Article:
I’ve been wanting to make some more bags for a while, so when a pack of five sashiko-themed fat quarters from eBay somehow found its way into the house, I decided they’d be perfect to use in a quilted patchwork messenger bag.
My new embroidery foot showed up recently and I finally got a chance to wield it; first on some test scraps and then, finally, on my rainbow Bargello! It was quite a challenge to keep the machine running at a sensible speed – fast enough to make nice stitches but not so fast that I couldn’t keep up and feared for my fingers – and there are a few places where I found myself in a quilting cul-de-sac and panicked, but all in all I’m quite pleased with how it came out and with the rainbow variegated thread I chose. I think it really works well with the rest of the quilt top.
The top is now neatly trimmed and just needs the binding to be a completed quilt! However, I’ve run into a fabric-shortage problem with the binding, and it’s entirely self-inflicted. I’d been to Annie’s to pick up assorted fabrics to finish off a couple of projects, including binding for the Bargello. After measuring and doing some very generous calculations, I ended up with almost a metre of dark red-orange fabric to use, which was more than enough for my needs. Unfortunately, I’d been tempted by a FQ pack of five blue-and-white Japanese prints on eBay, and after they somehow found their way through the front door I immediately launched into making a bag with them. Initially I’d had my eye on a different fabric to use as the lining, but it became apparent that it really wasn’t a good match, whereas the red-orange solid fabric I’d bought for binding was just perfect. The fabric had spoken, so I cut up what I needed for the bag and then cut the remainder into 2 1/4″ strips to bind the Bargello. It probably says a lot about how much fabric I bought that, even after using a lot in the bag, I’m only about 24″ short for the binding of the Bargello! It’s frustrating to be so close and yet so far, but it will just have to wait until I can get more.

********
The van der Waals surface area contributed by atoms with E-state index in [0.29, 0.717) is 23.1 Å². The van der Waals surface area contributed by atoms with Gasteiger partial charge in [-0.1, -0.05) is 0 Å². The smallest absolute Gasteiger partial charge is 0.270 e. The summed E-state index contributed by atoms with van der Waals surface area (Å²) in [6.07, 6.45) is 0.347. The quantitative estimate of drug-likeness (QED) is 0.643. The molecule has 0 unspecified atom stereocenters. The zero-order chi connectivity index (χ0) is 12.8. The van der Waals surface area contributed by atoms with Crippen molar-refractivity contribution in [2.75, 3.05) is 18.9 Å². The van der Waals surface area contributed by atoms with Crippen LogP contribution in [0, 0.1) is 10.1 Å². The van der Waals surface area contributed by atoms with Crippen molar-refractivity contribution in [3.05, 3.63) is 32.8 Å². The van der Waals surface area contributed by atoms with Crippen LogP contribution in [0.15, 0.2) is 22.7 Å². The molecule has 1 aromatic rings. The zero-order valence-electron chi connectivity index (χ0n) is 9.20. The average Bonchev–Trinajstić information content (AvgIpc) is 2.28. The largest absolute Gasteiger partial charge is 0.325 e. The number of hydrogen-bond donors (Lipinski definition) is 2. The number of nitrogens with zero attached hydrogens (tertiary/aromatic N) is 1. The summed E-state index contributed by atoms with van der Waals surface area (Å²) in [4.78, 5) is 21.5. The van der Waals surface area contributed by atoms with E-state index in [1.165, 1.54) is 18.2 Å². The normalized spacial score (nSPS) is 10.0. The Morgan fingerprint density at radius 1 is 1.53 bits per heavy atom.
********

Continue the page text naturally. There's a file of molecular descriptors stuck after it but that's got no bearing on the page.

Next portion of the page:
Thursday was Quilt Club again, and the day that I’d designated to finally assemble and quilt my rainbow Bargello with the elaborate back. I’d left all the components there the last time and Stef had promised to clean the floor so I had a good area to assemble and pin-baste my quilt sarnie. The first clue that I might have problems was the fact that I couldn’t get my tape to stick to the floor (possibly due to some residual cleaning product left behind). This meant that getting the back stretched out nice and tight was extremely difficult. I wrestled with the back and the batting anyway, then laid down the top and basted it as well as I could, dreading what I was going to see when I lifted it.